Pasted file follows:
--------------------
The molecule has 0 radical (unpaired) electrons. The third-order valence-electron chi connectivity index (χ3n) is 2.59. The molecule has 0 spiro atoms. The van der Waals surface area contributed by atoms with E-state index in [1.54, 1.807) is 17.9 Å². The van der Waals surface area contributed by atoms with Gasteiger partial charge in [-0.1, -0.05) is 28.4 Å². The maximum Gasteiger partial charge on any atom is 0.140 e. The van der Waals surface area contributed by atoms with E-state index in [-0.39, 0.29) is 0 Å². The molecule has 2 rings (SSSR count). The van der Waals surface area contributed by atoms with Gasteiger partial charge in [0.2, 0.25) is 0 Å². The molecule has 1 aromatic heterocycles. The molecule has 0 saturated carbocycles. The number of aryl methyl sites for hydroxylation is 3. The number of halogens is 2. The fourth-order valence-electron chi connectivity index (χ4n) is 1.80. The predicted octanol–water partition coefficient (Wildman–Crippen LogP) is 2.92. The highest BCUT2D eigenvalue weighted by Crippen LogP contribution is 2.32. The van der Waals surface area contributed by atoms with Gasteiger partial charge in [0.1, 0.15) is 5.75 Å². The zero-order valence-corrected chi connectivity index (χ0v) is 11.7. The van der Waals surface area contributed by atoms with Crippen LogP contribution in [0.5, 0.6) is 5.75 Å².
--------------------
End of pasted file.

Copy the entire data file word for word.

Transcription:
The molecule has 0 radical (unpaired) electrons. The third-order valence-electron chi connectivity index (χ3n) is 2.59. The molecule has 0 spiro atoms. The van der Waals surface area contributed by atoms with E-state index in [1.54, 1.807) is 17.9 Å². The van der Waals surface area contributed by atoms with Gasteiger partial charge in [-0.1, -0.05) is 28.4 Å². The maximum Gasteiger partial charge on any atom is 0.140 e. The van der Waals surface area contributed by atoms with E-state index in [-0.39, 0.29) is 0 Å². The molecule has 2 rings (SSSR count). The van der Waals surface area contributed by atoms with Gasteiger partial charge in [0.2, 0.25) is 0 Å². The molecule has 1 aromatic heterocycles. The molecule has 0 saturated carbocycles. The number of aryl methyl sites for hydroxylation is 3. The number of halogens is 2. The fourth-order valence-electron chi connectivity index (χ4n) is 1.80. The predicted octanol–water partition coefficient (Wildman–Crippen LogP) is 2.92. The highest BCUT2D eigenvalue weighted by Crippen LogP contribution is 2.32. The van der Waals surface area contributed by atoms with Gasteiger partial charge in [0.1, 0.15) is 5.75 Å². The zero-order valence-corrected chi connectivity index (χ0v) is 11.7. The van der Waals surface area contributed by atoms with Crippen LogP contribution in [0.5, 0.6) is 5.75 Å².